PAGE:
The City of Cape Town was red-flagged by Auditor-General Kimi Makwetu for irregular spending to the tune of R65 million. Picture: David Ritchie/African News Agency
The City of Cape Town was red-flagged by Auditor-General Kimi Makwetu for irregular spending to the tune of R65 million. Picture: David Ritchie/African News Agency

Auditor-General red flags City of Cape Town for R65m irregular expenditure in recent financial year

By Mwangi Githathu Time of article published Sep 14, 2020

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Cape Town - Failure to comply with the auditor-general’s (AG) strict requirements on municipal supply chain management (SCM) was the reason why the City recorded unusually high irregular expenditure in the most recent financial year, according to Local Government MEC Anton Bredell.

The City of Cape Town was red-flagged by Auditor-General Kimi Makwetu for irregular spending to the tune of R65 million.

Bredell said the City recorded a higher amount in irregular expenditure for the most recent financial year because for five years it had failed to properly comply with the requirements on SCM regulations from the auditor-general.

Replying to a question in the legislature from MPL Derrick America about the City’s unusual spend, Bredell said the City procured legal services for several years through a process which had now been found not to be compliant with all the SCM Regulations.

“The City was therefore requested to disclose such legal services procured as irregular expenditure retrospectively for five financial years,” said Bredell.

“In addition, due to the City’s interpretation of the legislation with regards to the disclosure of irregular expenditure relating to amounts paid versus payable, the practice in the City was to disclose amounts paid as irregular expenditure and the amount payable as a deviation,” said Bredell.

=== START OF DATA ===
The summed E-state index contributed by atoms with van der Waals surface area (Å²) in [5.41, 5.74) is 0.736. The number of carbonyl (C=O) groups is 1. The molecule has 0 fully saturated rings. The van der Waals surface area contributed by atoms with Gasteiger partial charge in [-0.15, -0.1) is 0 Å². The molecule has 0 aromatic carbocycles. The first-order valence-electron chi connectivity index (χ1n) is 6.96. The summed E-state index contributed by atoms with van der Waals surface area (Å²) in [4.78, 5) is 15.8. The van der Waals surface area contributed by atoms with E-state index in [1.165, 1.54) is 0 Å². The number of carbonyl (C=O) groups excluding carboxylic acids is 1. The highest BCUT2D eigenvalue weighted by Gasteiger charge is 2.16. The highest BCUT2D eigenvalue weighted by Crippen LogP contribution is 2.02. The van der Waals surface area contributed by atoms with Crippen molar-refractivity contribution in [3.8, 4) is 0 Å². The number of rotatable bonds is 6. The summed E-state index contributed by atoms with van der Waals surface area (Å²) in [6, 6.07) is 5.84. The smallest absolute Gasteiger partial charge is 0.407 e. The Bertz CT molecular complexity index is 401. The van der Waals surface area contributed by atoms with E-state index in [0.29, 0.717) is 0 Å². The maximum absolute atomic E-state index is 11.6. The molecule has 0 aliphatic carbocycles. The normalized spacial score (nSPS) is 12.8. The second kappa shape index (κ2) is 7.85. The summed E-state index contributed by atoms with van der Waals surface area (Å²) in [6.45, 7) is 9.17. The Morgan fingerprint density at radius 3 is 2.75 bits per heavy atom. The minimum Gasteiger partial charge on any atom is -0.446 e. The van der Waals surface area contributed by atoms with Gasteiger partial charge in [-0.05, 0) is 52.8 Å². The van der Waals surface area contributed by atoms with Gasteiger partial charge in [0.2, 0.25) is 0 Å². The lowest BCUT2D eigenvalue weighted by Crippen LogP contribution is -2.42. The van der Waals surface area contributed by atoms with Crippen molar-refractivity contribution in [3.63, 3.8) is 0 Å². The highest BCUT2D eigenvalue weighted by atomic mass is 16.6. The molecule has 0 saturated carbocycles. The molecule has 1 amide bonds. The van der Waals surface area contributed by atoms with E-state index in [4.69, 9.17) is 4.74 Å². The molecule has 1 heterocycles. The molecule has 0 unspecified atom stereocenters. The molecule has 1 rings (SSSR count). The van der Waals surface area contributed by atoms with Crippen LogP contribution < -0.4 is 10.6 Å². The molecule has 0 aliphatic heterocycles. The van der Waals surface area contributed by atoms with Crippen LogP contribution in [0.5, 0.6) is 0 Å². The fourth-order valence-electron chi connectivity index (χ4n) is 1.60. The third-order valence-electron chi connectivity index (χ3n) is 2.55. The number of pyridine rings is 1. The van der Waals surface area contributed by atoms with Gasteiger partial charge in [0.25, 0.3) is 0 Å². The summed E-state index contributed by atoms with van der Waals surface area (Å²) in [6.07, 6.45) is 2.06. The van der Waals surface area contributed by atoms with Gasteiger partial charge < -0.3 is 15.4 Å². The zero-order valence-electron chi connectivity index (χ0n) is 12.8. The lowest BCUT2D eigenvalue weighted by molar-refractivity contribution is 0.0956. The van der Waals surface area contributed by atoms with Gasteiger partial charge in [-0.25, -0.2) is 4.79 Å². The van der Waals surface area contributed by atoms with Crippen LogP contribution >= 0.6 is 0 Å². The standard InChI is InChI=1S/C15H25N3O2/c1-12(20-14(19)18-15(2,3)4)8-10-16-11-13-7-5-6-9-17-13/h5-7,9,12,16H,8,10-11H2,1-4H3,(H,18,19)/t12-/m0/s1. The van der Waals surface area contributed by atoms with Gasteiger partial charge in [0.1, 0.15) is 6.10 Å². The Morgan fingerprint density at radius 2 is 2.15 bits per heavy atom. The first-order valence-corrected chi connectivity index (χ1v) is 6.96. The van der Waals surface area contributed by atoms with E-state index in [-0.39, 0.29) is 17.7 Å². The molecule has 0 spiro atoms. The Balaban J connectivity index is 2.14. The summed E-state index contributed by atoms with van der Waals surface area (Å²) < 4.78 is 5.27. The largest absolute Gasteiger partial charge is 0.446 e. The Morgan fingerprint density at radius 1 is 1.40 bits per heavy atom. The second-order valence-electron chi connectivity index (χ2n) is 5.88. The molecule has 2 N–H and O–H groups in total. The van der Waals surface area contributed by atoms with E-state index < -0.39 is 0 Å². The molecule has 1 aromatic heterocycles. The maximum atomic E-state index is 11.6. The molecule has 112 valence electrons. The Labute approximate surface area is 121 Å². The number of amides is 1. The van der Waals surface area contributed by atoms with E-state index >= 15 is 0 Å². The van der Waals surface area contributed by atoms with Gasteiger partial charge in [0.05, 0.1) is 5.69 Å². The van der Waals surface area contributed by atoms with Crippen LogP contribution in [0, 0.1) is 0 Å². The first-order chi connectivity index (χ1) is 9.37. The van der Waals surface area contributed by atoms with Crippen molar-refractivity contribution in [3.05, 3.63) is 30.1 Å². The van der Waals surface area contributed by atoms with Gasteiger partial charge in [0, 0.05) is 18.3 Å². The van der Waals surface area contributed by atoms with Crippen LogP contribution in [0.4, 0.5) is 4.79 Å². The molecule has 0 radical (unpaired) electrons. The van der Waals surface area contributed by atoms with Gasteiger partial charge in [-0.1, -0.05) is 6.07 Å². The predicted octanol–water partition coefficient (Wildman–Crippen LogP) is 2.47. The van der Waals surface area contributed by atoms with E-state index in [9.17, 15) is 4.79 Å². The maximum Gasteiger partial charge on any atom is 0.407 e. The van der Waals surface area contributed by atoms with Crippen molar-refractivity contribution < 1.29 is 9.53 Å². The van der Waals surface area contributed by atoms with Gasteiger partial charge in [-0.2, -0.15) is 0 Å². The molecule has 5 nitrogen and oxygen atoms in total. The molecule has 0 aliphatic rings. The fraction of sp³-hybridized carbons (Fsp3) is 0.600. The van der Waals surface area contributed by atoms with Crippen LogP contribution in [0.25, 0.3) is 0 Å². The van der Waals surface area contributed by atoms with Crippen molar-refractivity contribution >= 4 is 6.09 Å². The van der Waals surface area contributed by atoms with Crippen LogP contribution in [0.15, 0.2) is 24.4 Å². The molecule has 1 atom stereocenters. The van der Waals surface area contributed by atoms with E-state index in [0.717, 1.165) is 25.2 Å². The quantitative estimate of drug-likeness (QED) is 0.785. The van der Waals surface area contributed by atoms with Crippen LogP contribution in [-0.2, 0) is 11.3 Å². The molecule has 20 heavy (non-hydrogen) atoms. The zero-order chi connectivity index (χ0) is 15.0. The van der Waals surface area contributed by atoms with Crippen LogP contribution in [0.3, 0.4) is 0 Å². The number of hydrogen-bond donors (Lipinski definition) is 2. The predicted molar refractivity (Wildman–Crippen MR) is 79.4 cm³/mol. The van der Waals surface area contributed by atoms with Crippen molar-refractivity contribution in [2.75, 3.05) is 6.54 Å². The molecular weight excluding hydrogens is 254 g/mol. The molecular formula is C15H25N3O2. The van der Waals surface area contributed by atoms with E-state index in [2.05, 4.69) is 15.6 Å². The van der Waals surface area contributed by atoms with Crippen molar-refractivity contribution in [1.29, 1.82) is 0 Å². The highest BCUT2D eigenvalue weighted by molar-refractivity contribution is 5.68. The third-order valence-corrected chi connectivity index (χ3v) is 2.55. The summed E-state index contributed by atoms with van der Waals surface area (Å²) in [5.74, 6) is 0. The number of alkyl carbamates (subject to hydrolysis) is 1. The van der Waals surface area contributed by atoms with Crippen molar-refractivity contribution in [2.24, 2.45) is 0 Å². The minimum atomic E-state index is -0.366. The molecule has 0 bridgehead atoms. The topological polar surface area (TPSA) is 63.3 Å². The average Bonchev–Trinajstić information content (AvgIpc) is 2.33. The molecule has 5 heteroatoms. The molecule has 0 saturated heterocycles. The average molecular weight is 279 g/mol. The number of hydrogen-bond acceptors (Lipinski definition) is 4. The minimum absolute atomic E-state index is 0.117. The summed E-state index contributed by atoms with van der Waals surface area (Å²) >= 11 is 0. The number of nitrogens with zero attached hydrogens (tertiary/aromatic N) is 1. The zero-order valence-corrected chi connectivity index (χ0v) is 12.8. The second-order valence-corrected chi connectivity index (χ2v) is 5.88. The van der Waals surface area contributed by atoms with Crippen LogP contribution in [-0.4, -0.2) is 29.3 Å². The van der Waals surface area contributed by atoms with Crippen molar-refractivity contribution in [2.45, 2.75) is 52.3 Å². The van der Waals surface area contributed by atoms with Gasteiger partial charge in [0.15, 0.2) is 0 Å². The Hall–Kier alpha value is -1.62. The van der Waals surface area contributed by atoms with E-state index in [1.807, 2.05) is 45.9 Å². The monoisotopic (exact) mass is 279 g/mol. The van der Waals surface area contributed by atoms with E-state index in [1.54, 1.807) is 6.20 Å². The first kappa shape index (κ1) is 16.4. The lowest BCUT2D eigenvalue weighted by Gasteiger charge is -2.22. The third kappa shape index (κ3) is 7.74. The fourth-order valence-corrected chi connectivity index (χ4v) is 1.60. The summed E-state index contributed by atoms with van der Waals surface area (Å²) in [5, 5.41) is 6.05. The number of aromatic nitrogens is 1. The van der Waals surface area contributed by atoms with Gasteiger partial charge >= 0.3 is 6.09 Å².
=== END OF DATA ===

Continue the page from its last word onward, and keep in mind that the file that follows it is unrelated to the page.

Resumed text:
“It was found that both amounts should have been disclosed as irregular expenditure and the City had to re-classify the amounts payable from deviations to irregular expenditure. This resulted in a decrease in the deviation and an increase in the irregular expenditure amounts being disclosed.”

In answer to a question about what measures were in place to prevent such an occurrence in future, Bredell said: “The corrective steps which the City had put in place have revealed additional non-compliance matters which the City had to disclose, and these matters are currently being dealt with by the municipal public accounts committee consequence management has been recommended and taken the City continues to find proactive mechanisms to detect and self-report irregular expenditure the City did not record any material irregular expenditure that must be recovered from politicians and staff when it is found that they deliberately caused the irregular expenditure.”

Cape Argus

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